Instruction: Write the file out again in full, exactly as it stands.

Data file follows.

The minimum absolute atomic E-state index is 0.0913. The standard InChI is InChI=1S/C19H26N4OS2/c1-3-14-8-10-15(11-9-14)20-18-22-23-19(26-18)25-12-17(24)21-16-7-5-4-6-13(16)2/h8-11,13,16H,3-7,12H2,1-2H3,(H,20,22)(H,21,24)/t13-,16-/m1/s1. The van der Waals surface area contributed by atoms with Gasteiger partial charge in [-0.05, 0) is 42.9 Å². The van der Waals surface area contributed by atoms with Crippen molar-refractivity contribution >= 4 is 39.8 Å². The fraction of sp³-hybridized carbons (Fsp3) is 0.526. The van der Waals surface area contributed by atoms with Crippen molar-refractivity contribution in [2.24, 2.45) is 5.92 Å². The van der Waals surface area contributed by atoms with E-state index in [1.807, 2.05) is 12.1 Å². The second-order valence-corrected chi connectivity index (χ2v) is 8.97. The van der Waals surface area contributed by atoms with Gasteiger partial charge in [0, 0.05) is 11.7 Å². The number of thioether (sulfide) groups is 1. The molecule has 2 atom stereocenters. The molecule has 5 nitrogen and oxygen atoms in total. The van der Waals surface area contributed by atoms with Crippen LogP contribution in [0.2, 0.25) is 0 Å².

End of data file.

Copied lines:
The minimum absolute atomic E-state index is 0.0913. The standard InChI is InChI=1S/C19H26N4OS2/c1-3-14-8-10-15(11-9-14)20-18-22-23-19(26-18)25-12-17(24)21-16-7-5-4-6-13(16)2/h8-11,13,16H,3-7,12H2,1-2H3,(H,20,22)(H,21,24)/t13-,16-/m1/s1. The van der Waals surface area contributed by atoms with Gasteiger partial charge in [-0.05, 0) is 42.9 Å². The van der Waals surface area contributed by atoms with Crippen molar-refractivity contribution >= 4 is 39.8 Å². The fraction of sp³-hybridized carbons (Fsp3) is 0.526. The van der Waals surface area contributed by atoms with Crippen molar-refractivity contribution in [2.24, 2.45) is 5.92 Å². The van der Waals surface area contributed by atoms with E-state index in [1.807, 2.05) is 12.1 Å². The second-order valence-corrected chi connectivity index (χ2v) is 8.97. The van der Waals surface area contributed by atoms with Gasteiger partial charge in [0, 0.05) is 11.7 Å². The number of thioether (sulfide) groups is 1. The molecule has 2 atom stereocenters. The molecule has 5 nitrogen and oxygen atoms in total. The van der Waals surface area contributed by atoms with Crippen LogP contribution in [0.2, 0.25) is 0 Å².